This column originally ran in the May 1998 edition of Comics & Games Retailer magazine.
Aesop vs Barnum
What do you want your business to be?
Aesop was right. Slow and steady does win the race, even if it’s not as exhilarating as the hares would have us believe.
P.T. Barnum was also right, there is a veritable population explosion of suckers being born every minute.
We’ve seen it time and again in the comics industry over the last ten years. Quick buck schemes and “hot” products lead to a customer base that burns out and turns over quickly.
I was reminded of all this when I read today’s local paper. There was an ad for an upscale gift store, the type at which brides-to-be traditionally register. But the ad didn’t feature elegant kitchenware or expensive crystal today... nor have ads for this store for the last few months.
Today the store’s ad was dedicated to the daily “opening” prices for Beanie Babies. Prices that may change during the course of the day. Prices ranging from seven dollars on the low end to a high of $995...for items with an original wholesale cost of less than three bucks. This once upscale gift store has become a commodities exchange.
As a comic retailer, you may have jumped on the Beanie Baby bandwagon, the newest collectibles’ fad to infest the world. Some comic retailers have used the Beanies as a successful sideline product to attract new and different people into their stores. Others, though, have pushed their core products further into the background, so that Beanies can take the spotlight.
Many retailers have recently received letters from Ty Inc. saying, “Please be informed that Ty Inc. has decided to discontinue sale of its merchandise to your company...” Retailers are not being cut off due to bad credit, but rather because Ty Inc. wants to regulate the flow of its product. Only Ty Inc. people know when certain Beanies will be retired or how many of each were ever made.
All this is blatant market manipulation by a manufacturer that recognizes that collectability is the main attraction of its product. The product is secondary to its perceived potential value by collectors. It’s as if Ty Inc. was really saying “Dear Retailer, we don’t need you anymore. Besides, if we produce enough for everyone, then no one will want them anymore.”
Beanie Babies have
gone from being a cute kids’ toy to being a “hot” collectible. Adults have once
again absconded with kids’ fun in the name of the almighty buck. We should all
be familiar with this ugly scenario. In
the last ten years, we’ve seen this happen with sportscards, comics and action
figures, among other things. This time, the manufacturer is leading the way,
trying to control its own market in a desperate attempt to elongate the
Does this in a small way remind anyone of Marvel’s Heroes World debacle?
But we can learn from this.
n First, it bears repeating that fad-surfing often means that a business has no real, solid identity in the marketplace. If today you’re one thing and tomorrow you’re another, chances are pretty good that the day after, you’ll be nothing.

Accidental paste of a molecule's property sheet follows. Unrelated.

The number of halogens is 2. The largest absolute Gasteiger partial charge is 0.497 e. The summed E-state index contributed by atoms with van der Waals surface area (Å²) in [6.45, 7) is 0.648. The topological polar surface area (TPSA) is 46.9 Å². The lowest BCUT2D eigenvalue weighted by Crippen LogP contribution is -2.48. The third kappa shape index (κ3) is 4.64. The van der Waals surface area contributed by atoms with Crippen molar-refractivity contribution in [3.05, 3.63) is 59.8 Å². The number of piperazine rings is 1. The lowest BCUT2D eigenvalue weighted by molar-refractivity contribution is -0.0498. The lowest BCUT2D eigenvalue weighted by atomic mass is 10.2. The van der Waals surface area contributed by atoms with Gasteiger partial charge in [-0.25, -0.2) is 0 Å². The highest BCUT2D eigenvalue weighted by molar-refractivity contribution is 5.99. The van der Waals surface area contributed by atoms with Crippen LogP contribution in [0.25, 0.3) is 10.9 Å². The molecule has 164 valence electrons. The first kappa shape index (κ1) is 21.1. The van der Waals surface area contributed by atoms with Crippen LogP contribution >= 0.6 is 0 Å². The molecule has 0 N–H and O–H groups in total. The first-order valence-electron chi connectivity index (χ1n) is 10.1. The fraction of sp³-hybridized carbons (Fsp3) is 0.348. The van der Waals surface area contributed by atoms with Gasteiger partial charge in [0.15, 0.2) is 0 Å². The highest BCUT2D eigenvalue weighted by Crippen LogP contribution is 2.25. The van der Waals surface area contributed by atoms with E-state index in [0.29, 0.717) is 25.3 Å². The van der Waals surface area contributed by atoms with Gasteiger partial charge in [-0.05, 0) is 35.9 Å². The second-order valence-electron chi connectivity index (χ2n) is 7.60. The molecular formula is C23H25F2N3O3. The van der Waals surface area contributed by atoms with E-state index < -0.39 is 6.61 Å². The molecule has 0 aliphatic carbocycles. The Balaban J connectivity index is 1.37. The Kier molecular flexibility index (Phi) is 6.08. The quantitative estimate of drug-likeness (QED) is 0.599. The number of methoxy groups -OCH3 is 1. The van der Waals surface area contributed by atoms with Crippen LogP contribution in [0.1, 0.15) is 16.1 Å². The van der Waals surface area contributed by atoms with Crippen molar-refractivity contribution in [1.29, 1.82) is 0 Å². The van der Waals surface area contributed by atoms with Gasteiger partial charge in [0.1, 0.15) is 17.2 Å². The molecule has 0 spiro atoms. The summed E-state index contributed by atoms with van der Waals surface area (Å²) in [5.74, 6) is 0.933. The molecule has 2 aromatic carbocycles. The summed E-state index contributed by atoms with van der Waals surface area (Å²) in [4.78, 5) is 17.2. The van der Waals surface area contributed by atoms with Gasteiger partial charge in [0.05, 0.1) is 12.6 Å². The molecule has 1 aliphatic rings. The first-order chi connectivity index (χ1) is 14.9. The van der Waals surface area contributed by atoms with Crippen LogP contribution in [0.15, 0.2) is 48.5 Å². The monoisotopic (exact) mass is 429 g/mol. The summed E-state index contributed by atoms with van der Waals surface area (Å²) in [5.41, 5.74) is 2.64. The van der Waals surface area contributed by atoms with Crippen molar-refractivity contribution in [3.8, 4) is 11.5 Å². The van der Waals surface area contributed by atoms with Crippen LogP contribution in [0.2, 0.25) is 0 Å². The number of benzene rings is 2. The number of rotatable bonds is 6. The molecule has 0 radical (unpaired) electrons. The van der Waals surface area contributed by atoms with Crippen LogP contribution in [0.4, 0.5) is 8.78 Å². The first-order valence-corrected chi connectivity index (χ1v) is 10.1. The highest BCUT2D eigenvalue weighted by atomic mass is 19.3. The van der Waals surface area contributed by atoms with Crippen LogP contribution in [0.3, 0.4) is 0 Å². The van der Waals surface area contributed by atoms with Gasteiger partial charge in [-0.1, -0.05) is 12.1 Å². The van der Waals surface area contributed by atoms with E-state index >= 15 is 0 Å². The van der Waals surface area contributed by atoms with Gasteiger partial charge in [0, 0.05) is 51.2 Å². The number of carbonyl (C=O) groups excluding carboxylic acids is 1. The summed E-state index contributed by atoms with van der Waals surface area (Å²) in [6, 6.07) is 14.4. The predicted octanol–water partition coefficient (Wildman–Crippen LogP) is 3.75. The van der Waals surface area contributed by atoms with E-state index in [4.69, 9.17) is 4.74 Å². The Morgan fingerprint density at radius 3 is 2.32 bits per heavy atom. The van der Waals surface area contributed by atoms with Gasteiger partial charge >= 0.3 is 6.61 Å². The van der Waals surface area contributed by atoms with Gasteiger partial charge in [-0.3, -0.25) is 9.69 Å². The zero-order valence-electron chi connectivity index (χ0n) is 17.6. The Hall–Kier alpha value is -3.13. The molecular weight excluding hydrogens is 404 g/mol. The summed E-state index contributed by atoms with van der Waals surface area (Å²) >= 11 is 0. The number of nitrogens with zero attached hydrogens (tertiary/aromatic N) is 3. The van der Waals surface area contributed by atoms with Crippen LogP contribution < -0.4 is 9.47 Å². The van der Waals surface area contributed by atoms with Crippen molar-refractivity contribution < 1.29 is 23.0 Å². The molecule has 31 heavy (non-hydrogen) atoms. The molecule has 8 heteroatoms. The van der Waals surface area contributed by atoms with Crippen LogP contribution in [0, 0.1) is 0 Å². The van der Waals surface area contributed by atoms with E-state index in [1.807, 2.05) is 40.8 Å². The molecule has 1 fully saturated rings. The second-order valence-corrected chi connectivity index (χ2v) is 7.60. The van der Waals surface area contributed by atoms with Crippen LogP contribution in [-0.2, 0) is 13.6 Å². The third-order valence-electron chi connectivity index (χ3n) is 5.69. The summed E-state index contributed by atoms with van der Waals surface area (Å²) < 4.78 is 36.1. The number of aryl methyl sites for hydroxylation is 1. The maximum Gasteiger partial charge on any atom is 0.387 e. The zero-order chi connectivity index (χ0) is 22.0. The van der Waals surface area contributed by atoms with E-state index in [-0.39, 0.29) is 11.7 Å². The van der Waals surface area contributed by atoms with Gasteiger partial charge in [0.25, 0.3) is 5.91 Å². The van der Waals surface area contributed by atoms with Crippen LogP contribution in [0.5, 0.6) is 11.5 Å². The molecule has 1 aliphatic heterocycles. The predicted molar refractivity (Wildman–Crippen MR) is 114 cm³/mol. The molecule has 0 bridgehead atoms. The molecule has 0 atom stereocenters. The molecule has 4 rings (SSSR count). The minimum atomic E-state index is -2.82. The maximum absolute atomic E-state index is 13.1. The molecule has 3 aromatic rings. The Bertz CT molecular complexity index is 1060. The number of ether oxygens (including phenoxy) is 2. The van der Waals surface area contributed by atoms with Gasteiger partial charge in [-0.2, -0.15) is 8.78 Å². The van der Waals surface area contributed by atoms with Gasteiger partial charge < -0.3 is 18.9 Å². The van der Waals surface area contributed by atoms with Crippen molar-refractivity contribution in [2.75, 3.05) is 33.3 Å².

I know of a store that started as “(Billy Bob’s) Coins & Stamps” in the mid-‘80s. By 1988, it was “...Stamps & Cards.” By 1990, it was “...Stamps, Cards & Comics.” In 1992: “... Comics & Cards”. By 1995, it was “... Comics & Toys.” Now that the store has Beanies up front, who knows what the next name change will be? It sounds more like desperation than evolution to me.
A key reason for failure is that the public is never able to interpret the identity of a constantly morphing business. Diversification is one thing, but what’s happening to many stores is a real loss of focus that is confusing to customers. * Manufactured collectibles simply are a liar’s game.
* How will you know
when to stop buying more before the bottom falls out of the falsely-built market
* Will you only charge a reasonable mark-up, or will you test the ceiling for how high prices can climb (Hello, Harbinger #4)?
* How do you feel about immediately charging $50 for something that cost you $2 (Hello, Death of Superman.)?
* Are you as happy selling five copies of the same comic to a person as you are five different comics (Hello, Variants.)?
Better to try to grow
your business and store identity in a slow, progressive, organic manner than to
scorch the earth for a few short months with the greater risk of business
obsolescence a few months later. There are several thousand ex-comic retailers
who’d likely back me up on this.
Grow best with what you know best.
Surfing from one thing to the next is one sure way to always stay behind the learning curve. But knowledge is power, and knowing as much as we can about the products we carry is a major first step toward business stability.
Perhaps this is one failing of retailers of comics in the last few years. As sales have fallen, retailer interest has fallen or shifted to other product areas. When the customer service of product knowledge is lost or neglected, that’s when the specialty is taken out of the specialty store.
James Taylor sang “the secret of life is enjoying the passage of time.” I got into comics’ retailing because of my love for the medium, and hopefully, I’ll never stop learning more about the rich history and fascinating business of comics. Even with imperfections (and there are a bunch!), I enjoy my work as a comics’ retailer.
Diverse though we may be, we need to face the harsh reality that there aren’t any huge pay-offs for retailers in this industry. Well-run, profitable comic specialty or pop culture stores just aren’t a quick ticket to a luxurious retirement. But there is value in being in a business in which we provide fun and entertainment for others. There’s solace in knowing that we can have a positive influence on those who come through our doors every week
So Aesop and Barnum
both had it right.
You can take the race on a steady course... or you can stop to shake down every sucker along the way.
The choice is yours.